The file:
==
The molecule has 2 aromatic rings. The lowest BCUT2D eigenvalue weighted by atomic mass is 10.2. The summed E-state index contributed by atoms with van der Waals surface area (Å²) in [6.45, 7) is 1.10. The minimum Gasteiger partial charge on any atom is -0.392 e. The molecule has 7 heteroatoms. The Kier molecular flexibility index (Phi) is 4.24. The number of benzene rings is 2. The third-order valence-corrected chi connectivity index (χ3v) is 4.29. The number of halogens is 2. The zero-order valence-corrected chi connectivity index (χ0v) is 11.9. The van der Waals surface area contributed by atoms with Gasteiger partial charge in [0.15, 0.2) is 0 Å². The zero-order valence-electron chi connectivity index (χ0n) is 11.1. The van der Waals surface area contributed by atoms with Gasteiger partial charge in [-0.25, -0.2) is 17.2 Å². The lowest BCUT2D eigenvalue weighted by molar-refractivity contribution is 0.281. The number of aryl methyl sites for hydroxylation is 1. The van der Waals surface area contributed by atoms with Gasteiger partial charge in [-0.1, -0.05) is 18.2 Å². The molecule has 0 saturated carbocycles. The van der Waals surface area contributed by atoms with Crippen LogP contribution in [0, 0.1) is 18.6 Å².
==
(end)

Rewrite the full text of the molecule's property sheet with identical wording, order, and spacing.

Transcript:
The molecule has 2 aromatic rings. The lowest BCUT2D eigenvalue weighted by atomic mass is 10.2. The summed E-state index contributed by atoms with van der Waals surface area (Å²) in [6.45, 7) is 1.10. The minimum Gasteiger partial charge on any atom is -0.392 e. The molecule has 7 heteroatoms. The Kier molecular flexibility index (Phi) is 4.24. The number of benzene rings is 2. The third-order valence-corrected chi connectivity index (χ3v) is 4.29. The number of halogens is 2. The zero-order valence-corrected chi connectivity index (χ0v) is 11.9. The van der Waals surface area contributed by atoms with Gasteiger partial charge in [0.15, 0.2) is 0 Å². The zero-order valence-electron chi connectivity index (χ0n) is 11.1. The van der Waals surface area contributed by atoms with Gasteiger partial charge in [-0.25, -0.2) is 17.2 Å². The lowest BCUT2D eigenvalue weighted by molar-refractivity contribution is 0.281. The number of aryl methyl sites for hydroxylation is 1. The van der Waals surface area contributed by atoms with Gasteiger partial charge in [-0.1, -0.05) is 18.2 Å². The molecule has 0 saturated carbocycles. The van der Waals surface area contributed by atoms with Crippen LogP contribution in [0, 0.1) is 18.6 Å².